Searching for a lymphedema drug

The search for a lymphedema drug might benefit from some new ideas

More than 20 years ago I cloned the VEGF-C cDNA into an adenovirus shuttle vector. Even though we had the vectors for the AdEasy system from Bert Vogelstein's lab to make adenoviruses in-house, we preferred to team up with gene therapy expert Seppo Ylä-Herttuala to make the first adenovirus with VEGF-C cargo (AdVEGF-C). This and other VEGF-C-expressing adenoviruses have been used by Seppo and us in several preclinical studies to show, that VEGF-C can be successfully used to treat the underlying cause of certain types of lymphedema.

In 2018, Herantis Pharma started Phase 1 clinical trials with AdVEGF-C, which was branded under the name Lymfactin. After Eiger Biopharmaceuticals' Phase-2-trials with bestatin failed to show any effect on lymphedema, Lymfactin was the only drug in clinical trials that was aimed at lymphedema. This spring, Herantis announced that it is discontinuing the clinical trials with Lymfactin in order to focus on their neurodegenerative (CDNF) drug pipeline. On top of this bummer came the news, that the assignment of patients for the Phase-2-trial had been non-random, and that the Phase-2 results are therefore inconclusive. This is bad news for lymphedema patients just when gene therapy on the whole is doing a comeback after an almost two decade long hiatus.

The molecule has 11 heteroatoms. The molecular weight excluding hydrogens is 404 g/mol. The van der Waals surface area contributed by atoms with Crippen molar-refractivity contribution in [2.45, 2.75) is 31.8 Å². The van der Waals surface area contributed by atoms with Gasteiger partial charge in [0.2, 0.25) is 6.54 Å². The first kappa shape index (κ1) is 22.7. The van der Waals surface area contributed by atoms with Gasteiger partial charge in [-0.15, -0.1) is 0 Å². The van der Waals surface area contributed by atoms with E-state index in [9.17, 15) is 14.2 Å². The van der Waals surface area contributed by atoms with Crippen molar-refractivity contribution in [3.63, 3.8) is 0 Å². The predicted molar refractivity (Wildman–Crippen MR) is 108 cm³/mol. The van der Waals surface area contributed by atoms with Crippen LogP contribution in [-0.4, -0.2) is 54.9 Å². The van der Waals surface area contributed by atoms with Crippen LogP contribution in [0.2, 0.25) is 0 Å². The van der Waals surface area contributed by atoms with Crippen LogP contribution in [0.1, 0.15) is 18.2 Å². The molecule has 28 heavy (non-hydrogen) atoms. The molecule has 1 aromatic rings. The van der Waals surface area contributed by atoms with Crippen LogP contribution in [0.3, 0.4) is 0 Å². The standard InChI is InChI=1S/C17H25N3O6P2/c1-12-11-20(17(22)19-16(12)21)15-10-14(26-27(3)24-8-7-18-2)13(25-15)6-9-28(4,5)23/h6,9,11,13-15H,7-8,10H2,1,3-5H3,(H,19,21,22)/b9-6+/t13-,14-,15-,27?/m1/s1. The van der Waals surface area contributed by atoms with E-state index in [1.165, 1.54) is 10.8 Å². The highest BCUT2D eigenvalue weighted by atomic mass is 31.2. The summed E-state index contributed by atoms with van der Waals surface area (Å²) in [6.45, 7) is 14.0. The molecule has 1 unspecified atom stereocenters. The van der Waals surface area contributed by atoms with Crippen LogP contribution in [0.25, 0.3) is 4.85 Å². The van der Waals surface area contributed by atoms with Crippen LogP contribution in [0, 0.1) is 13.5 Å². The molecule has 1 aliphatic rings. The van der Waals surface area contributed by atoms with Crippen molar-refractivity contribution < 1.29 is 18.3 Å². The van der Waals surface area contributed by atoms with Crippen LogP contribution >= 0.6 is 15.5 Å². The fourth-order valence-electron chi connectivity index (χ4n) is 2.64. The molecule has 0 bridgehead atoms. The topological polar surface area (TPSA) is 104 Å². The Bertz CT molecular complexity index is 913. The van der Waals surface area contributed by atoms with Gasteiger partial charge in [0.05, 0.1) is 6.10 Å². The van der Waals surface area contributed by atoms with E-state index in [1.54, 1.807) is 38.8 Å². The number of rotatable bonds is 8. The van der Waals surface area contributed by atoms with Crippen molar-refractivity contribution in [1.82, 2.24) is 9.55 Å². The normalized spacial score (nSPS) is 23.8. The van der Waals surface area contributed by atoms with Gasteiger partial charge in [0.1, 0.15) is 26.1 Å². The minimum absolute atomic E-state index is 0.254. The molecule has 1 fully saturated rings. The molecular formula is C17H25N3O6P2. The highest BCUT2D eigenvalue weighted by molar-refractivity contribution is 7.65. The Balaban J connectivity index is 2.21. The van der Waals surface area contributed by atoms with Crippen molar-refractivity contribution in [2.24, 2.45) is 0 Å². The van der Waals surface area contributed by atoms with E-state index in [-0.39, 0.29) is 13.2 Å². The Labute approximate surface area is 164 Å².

What is the way forward? Even though the small molecule drug bestatin was shown to increase VEGFR-3 expression and activation, it was never a pro-lymphangiogenic therapy. The mouse experiments had shown clearly that it merely supports the endogenous lymphatic repair that is naturally kicking in after acute lymphatic damage. It specifically counteracts too high leukotriene B4 levels, which inhibit lymphangiogenesis, but it does not carry any own lymphangiogenic signal.

The strategy to inhibit an inhibitor was also used in mouse studies that were published today in Science Signaling by Kataru et al.. Kataru et al. used genetic modification of lymphatic endothelial cells to block PTEN, an intracellular inhibitor of VEGFR-3 signalling. The results are convincing: Lymphangiogenesis without any of the drawbacks that are inevitably associated with growth factor therapy, such as having too high growth factor concentrations at the site of delivery, which can lead to vessel leakiness and other unwanted responses. Small molecule PTEN inhibitors do exist, but they are pretty toxic. If a reasonably non-toxic PTEN-inhibitory compound could be found, all that is left is to specifically target it to lymphatic endothelial cells. However, neither finding nor targeting are easy tasks, although there are enough ideas that could be followed if funding was available.

Read more about this topic in our opinion piece about searching for a lymphedema drug in Science Signaling.